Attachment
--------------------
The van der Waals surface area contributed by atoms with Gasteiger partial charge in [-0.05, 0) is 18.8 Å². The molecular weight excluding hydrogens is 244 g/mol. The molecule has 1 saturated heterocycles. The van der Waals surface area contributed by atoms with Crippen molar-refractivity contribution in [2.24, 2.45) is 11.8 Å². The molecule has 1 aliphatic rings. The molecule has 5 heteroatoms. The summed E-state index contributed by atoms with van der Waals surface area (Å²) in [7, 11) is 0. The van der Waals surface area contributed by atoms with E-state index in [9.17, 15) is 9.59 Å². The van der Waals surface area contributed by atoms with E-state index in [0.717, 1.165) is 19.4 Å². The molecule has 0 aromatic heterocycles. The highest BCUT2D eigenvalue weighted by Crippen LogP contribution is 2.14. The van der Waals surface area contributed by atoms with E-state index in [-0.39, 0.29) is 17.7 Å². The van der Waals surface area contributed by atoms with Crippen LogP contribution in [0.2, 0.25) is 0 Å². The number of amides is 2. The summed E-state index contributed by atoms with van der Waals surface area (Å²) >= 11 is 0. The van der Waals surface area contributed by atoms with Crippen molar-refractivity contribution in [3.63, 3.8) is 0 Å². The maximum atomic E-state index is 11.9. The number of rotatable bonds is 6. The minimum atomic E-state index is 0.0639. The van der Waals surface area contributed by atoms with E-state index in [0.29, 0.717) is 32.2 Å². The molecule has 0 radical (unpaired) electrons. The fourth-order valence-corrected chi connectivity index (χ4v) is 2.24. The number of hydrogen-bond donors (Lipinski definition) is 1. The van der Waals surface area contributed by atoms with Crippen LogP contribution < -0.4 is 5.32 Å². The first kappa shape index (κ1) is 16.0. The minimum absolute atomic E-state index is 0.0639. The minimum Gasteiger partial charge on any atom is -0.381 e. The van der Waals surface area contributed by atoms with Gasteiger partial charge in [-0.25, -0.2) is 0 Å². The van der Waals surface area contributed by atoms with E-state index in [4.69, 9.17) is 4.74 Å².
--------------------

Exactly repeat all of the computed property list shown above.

The van der Waals surface area contributed by atoms with Gasteiger partial charge in [-0.05, 0) is 18.8 Å². The molecular weight excluding hydrogens is 244 g/mol. The molecule has 1 saturated heterocycles. The van der Waals surface area contributed by atoms with Crippen molar-refractivity contribution in [2.24, 2.45) is 11.8 Å². The molecule has 1 aliphatic rings. The molecule has 5 heteroatoms. The summed E-state index contributed by atoms with van der Waals surface area (Å²) in [7, 11) is 0. The van der Waals surface area contributed by atoms with E-state index in [9.17, 15) is 9.59 Å². The van der Waals surface area contributed by atoms with E-state index in [0.717, 1.165) is 19.4 Å². The molecule has 0 aromatic heterocycles. The highest BCUT2D eigenvalue weighted by Crippen LogP contribution is 2.14. The van der Waals surface area contributed by atoms with E-state index in [-0.39, 0.29) is 17.7 Å². The van der Waals surface area contributed by atoms with Crippen LogP contribution in [0.2, 0.25) is 0 Å². The number of amides is 2. The summed E-state index contributed by atoms with van der Waals surface area (Å²) >= 11 is 0. The van der Waals surface area contributed by atoms with Crippen molar-refractivity contribution in [3.63, 3.8) is 0 Å². The maximum atomic E-state index is 11.9. The number of rotatable bonds is 6. The minimum atomic E-state index is 0.0639. The van der Waals surface area contributed by atoms with E-state index in [0.29, 0.717) is 32.2 Å². The molecule has 0 radical (unpaired) electrons. The fourth-order valence-corrected chi connectivity index (χ4v) is 2.24. The number of hydrogen-bond donors (Lipinski definition) is 1. The van der Waals surface area contributed by atoms with Crippen LogP contribution < -0.4 is 5.32 Å². The first kappa shape index (κ1) is 16.0. The minimum absolute atomic E-state index is 0.0639. The minimum Gasteiger partial charge on any atom is -0.381 e. The van der Waals surface area contributed by atoms with Gasteiger partial charge in [-0.25, -0.2) is 0 Å². The van der Waals surface area contributed by atoms with E-state index in [4.69, 9.17) is 4.74 Å².